It took eight years but apparently the Hungarian police found the murderer

Today, for a change of pace, I’m turning to a high-profile murder case in Hungary.

Way back on April 2, 2011 I wrote about a murder that had been committed in 2007. Irma Balla, a local Fidesz politician in Debrecen, was brutally murdered in her home. The police investigated for a whole year, after which they decided that the murderer must have been the woman’s son, Sándor Schönstein, even though he had an iron-clad alibi. He was at a picnic miles away at the time of the murder. Alibi notwithstanding, Schönstein was immediately incarcerated.

His lawyer, the well-known György Magyar, continued battling with the investigators, whom he considered incompetent and negligent. Magyar was clearly frustrated, and at one point he became a kind of Perry Mason, the TV lawyer who together with a private investigator had to solve cases in order to get his clients acquitted. Magyar began his own investigation and found a plausible suspect, Lajos D. Lajos D. had been questioned as a witness because he happened to be working next door at the time of the murder. He already had a criminal record and was, in fact, in jail when he was questioned. During his testimony he gave a fairly accurate description of the interior of Balla’s house. When asked how he could possibly know all this, he claimed that while working on the house next door he could see all the details from a reflection in an open window. György Magyar and his private detective ascertained that Lajos D. was not telling the truth. No matter the time of the day or the weather, one couldn’t see much from the reflection in the window. When a bit more pressure was put on Lajos D., he confessed to the murder twice, only to withdraw his confessions a day or two later. In any case, the police didn’t seem to be interested in him.

Sándor Schönstein and his laywer, György Magyar

Sándor Schönstein and his laywer, György Magyar

In 2009 Schönstein was sentenced to twelve years for the murder of his mother. In 2011, when I wrote my post, the appellate court had taken up the case and had some harsh words to say about the investigation, the prosecution, and the judges of the lower court. The court declared the earlier sentencing null and void. The whole court proceeding had to be repeated. In November 2012 Schönstein was acquitted due to lack of evidence. A year later the appellate court of Debrecen agreed with the lower court. But meanwhile, Schönstein, a university student, had spent two years in jail. Ever since he has been trying to receive compensation for his suffering from the Hungarian state.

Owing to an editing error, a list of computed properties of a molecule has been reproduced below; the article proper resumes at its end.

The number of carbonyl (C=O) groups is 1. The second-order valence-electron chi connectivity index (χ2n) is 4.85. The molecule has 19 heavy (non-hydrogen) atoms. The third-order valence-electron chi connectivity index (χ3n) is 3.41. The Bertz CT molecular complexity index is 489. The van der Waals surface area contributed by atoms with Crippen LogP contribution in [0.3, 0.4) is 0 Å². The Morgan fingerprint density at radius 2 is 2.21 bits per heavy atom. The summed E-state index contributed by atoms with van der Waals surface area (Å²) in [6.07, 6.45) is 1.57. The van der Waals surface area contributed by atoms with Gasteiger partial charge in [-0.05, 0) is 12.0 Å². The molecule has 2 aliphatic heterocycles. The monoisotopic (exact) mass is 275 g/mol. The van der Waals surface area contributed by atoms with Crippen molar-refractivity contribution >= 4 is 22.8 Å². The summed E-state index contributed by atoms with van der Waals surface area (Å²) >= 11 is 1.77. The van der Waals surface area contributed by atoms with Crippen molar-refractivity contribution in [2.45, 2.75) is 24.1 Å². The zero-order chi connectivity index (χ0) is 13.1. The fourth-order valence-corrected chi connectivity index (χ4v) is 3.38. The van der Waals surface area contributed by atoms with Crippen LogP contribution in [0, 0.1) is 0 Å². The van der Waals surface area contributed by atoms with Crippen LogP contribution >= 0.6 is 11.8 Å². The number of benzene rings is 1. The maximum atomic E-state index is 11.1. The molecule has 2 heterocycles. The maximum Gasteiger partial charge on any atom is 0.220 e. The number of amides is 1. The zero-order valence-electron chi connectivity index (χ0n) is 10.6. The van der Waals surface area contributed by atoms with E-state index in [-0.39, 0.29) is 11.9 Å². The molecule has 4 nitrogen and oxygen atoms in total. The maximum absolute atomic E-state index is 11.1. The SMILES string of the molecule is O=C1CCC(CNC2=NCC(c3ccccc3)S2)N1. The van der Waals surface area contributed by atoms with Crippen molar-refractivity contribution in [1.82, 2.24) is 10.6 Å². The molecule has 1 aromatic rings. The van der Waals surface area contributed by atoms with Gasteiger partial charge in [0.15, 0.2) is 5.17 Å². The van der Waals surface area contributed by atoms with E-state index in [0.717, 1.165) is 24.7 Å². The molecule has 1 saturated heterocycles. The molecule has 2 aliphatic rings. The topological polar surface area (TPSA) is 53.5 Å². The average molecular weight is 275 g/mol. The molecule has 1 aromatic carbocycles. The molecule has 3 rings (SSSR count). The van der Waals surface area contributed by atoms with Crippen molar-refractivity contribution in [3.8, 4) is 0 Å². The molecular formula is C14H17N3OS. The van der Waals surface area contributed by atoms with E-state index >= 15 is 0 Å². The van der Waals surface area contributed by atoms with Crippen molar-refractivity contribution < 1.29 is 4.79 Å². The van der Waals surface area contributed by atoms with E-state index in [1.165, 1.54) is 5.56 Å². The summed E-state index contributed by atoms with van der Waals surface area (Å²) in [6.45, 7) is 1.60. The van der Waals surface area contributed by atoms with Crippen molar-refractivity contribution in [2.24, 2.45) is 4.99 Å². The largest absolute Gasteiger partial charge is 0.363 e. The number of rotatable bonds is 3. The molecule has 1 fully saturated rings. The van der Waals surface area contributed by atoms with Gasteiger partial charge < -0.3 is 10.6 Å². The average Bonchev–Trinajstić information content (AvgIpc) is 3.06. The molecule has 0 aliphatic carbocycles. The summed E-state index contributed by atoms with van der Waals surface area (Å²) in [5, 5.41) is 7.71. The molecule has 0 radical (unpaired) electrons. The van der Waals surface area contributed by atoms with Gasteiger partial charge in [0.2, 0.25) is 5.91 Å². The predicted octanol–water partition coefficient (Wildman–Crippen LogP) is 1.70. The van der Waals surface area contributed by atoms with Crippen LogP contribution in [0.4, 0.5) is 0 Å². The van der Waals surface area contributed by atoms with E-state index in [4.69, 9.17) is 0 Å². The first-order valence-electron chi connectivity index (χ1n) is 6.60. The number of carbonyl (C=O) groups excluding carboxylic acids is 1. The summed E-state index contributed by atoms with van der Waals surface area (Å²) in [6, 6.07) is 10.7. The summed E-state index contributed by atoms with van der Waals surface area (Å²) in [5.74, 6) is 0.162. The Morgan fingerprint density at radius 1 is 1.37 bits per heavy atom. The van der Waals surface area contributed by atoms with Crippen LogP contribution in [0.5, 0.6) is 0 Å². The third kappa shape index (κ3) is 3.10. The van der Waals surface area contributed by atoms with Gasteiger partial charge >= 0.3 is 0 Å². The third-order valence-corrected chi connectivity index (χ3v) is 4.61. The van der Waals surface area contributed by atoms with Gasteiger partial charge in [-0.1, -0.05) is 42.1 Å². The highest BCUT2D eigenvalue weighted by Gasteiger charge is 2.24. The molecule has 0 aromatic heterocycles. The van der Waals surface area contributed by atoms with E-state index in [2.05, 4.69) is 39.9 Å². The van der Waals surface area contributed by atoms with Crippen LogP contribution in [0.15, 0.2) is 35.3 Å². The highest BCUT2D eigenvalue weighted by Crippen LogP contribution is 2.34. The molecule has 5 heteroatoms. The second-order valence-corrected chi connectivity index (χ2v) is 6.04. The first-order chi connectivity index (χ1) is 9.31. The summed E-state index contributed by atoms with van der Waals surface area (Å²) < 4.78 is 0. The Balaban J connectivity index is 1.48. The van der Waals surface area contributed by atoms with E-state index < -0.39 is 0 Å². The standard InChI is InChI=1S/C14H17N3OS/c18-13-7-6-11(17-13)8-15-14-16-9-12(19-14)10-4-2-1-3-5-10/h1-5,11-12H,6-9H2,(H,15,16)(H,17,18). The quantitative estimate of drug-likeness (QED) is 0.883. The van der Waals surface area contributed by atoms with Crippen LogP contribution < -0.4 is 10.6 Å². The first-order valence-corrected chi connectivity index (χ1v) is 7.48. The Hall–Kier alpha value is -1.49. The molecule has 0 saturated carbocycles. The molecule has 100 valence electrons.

I guess everybody thought back in 2013 that this was the end of story. In late 2014, however, dehir.hu learned that the investigation hadn’t been abandoned. But instead of the Keystone Kops of Debrecen, Hungary’s top investigators from the headquarters of the national police force in Budapest descended on the city.  A few months later, in early March 2015, they were prepared to press charges against the same Lajos D. that Schönstein’s lawyer, from the very beginning, had thought was the culprit.

Lajos D. seems to spend more time in jail than not. When the Schönstein case was heard in 2009, Lajos D. was once again in jail. György Magyar insisted that he be a witness at the trial. On this occasion he again confessed to the murder and specifically mentioned the crowbar which he used to break Irma Balla’s neck. The Debrecen police didn’t take the confession seriously. They figured that Lajos D. had confessed in order to get out of jail a few times during the court proceedings. Brilliant, isn’t it? And, by the way, Lajos D. is in jail again. This time he is serving an eight-year sentence for robbery. Finally, he has been charged with the murder of Irma Balla.

So, what happened? The whole case was taken out of the hands of the Debrecen police who made too many mistakes to list. Those who want more details should read the article in dehir.hu. The panel of judges was also either incompetent or negligent. Perhaps both. During the trial Lajos D. had two people testify on his behalf, but their testimony was anything but exculpatory. For example, a friend of his told the judge that when he asked Lajos D. whether he had anything to do with the murder, he paused for a while and did not give an unequivocal answer. Lajos D.’s half brother, contrary to his earlier statement, admitted during the trial that Lajos was not at home during the night of the murder. All that was ignored by the court of Hajdú-Bihar County. I might add that in June 2013 the judge who sentenced Sándor Schönstein to 12 years was promoted because of his outstanding professionalism.

So what did the Budapest detectives find that the Debrecen cops missed? Lajos D.’s DNA, which apparently was found on a blanket under Irma Balla’s body. According to Népszabadság, some new technique made the discovery possible. Of course, I have no idea about the progress in DNA research over the last few years, but I’m a bit skeptical. This story sounds to me like a ploy to mask the total incompetence of the Debrecen police. But at least now Sándor Schönstein can be found not guilty not just because the court couldn’t find evidence that he committed the murder but because, it seems, the murderer was somebody else.